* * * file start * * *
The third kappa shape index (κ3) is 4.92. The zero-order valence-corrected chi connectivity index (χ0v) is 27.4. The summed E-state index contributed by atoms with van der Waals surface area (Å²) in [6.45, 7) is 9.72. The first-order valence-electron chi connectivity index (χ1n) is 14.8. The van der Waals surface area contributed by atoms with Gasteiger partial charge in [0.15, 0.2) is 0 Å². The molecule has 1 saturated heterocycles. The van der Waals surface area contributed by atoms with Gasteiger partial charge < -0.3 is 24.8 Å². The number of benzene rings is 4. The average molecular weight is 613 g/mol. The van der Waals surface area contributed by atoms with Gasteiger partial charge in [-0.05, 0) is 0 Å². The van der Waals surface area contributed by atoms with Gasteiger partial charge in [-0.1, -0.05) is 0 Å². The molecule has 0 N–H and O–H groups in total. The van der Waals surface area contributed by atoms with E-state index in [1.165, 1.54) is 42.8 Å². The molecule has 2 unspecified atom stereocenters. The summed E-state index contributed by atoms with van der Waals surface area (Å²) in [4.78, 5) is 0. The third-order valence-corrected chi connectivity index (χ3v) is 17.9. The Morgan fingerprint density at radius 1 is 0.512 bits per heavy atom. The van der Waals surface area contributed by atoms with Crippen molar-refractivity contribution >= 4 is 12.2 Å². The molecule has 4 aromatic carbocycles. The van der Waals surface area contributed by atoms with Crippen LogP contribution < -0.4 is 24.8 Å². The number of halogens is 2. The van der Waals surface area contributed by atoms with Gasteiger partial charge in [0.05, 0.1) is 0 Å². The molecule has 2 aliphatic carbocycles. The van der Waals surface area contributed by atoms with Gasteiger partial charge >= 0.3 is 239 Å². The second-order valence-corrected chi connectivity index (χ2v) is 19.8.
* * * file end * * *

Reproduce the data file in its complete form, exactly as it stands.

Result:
The third kappa shape index (κ3) is 4.92. The zero-order valence-corrected chi connectivity index (χ0v) is 27.4. The summed E-state index contributed by atoms with van der Waals surface area (Å²) in [6.45, 7) is 9.72. The first-order valence-electron chi connectivity index (χ1n) is 14.8. The van der Waals surface area contributed by atoms with Gasteiger partial charge in [0.15, 0.2) is 0 Å². The molecule has 1 saturated heterocycles. The van der Waals surface area contributed by atoms with Gasteiger partial charge < -0.3 is 24.8 Å². The number of benzene rings is 4. The average molecular weight is 613 g/mol. The van der Waals surface area contributed by atoms with Gasteiger partial charge in [-0.05, 0) is 0 Å². The van der Waals surface area contributed by atoms with Gasteiger partial charge in [-0.1, -0.05) is 0 Å². The molecule has 0 N–H and O–H groups in total. The van der Waals surface area contributed by atoms with E-state index in [1.165, 1.54) is 42.8 Å². The molecule has 2 unspecified atom stereocenters. The summed E-state index contributed by atoms with van der Waals surface area (Å²) in [4.78, 5) is 0. The third-order valence-corrected chi connectivity index (χ3v) is 17.9. The Morgan fingerprint density at radius 1 is 0.512 bits per heavy atom. The van der Waals surface area contributed by atoms with Crippen molar-refractivity contribution >= 4 is 12.2 Å². The molecule has 4 aromatic carbocycles. The van der Waals surface area contributed by atoms with Crippen LogP contribution < -0.4 is 24.8 Å². The number of halogens is 2. The van der Waals surface area contributed by atoms with Gasteiger partial charge in [0.05, 0.1) is 0 Å². The molecule has 2 aliphatic carbocycles. The van der Waals surface area contributed by atoms with Gasteiger partial charge >= 0.3 is 239 Å². The second-order valence-corrected chi connectivity index (χ2v) is 19.8.